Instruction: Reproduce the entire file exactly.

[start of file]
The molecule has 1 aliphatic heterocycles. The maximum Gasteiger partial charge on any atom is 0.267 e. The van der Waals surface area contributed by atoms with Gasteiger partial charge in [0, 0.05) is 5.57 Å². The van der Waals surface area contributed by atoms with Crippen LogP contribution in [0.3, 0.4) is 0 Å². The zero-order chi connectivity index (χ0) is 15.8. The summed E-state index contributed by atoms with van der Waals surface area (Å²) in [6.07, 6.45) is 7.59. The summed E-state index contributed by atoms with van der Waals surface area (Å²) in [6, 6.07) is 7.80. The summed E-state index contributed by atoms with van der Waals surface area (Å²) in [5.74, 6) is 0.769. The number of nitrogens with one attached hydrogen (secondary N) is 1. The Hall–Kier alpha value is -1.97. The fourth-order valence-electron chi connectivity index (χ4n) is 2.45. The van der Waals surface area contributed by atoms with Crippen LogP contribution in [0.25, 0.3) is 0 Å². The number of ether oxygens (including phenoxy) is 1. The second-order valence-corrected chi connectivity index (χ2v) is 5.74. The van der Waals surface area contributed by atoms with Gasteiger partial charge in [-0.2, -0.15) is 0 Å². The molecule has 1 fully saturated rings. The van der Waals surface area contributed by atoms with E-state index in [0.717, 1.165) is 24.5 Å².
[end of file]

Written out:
The molecule has 1 aliphatic heterocycles. The maximum Gasteiger partial charge on any atom is 0.267 e. The van der Waals surface area contributed by atoms with Gasteiger partial charge in [0, 0.05) is 5.57 Å². The van der Waals surface area contributed by atoms with Crippen LogP contribution in [0.3, 0.4) is 0 Å². The zero-order chi connectivity index (χ0) is 15.8. The summed E-state index contributed by atoms with van der Waals surface area (Å²) in [6.07, 6.45) is 7.59. The summed E-state index contributed by atoms with van der Waals surface area (Å²) in [6, 6.07) is 7.80. The summed E-state index contributed by atoms with van der Waals surface area (Å²) in [5.74, 6) is 0.769. The number of nitrogens with one attached hydrogen (secondary N) is 1. The Hall–Kier alpha value is -1.97. The fourth-order valence-electron chi connectivity index (χ4n) is 2.45. The van der Waals surface area contributed by atoms with Crippen LogP contribution in [0.25, 0.3) is 0 Å². The number of ether oxygens (including phenoxy) is 1. The second-order valence-corrected chi connectivity index (χ2v) is 5.74. The van der Waals surface area contributed by atoms with Gasteiger partial charge in [-0.2, -0.15) is 0 Å². The molecule has 1 fully saturated rings. The van der Waals surface area contributed by atoms with E-state index in [0.717, 1.165) is 24.5 Å².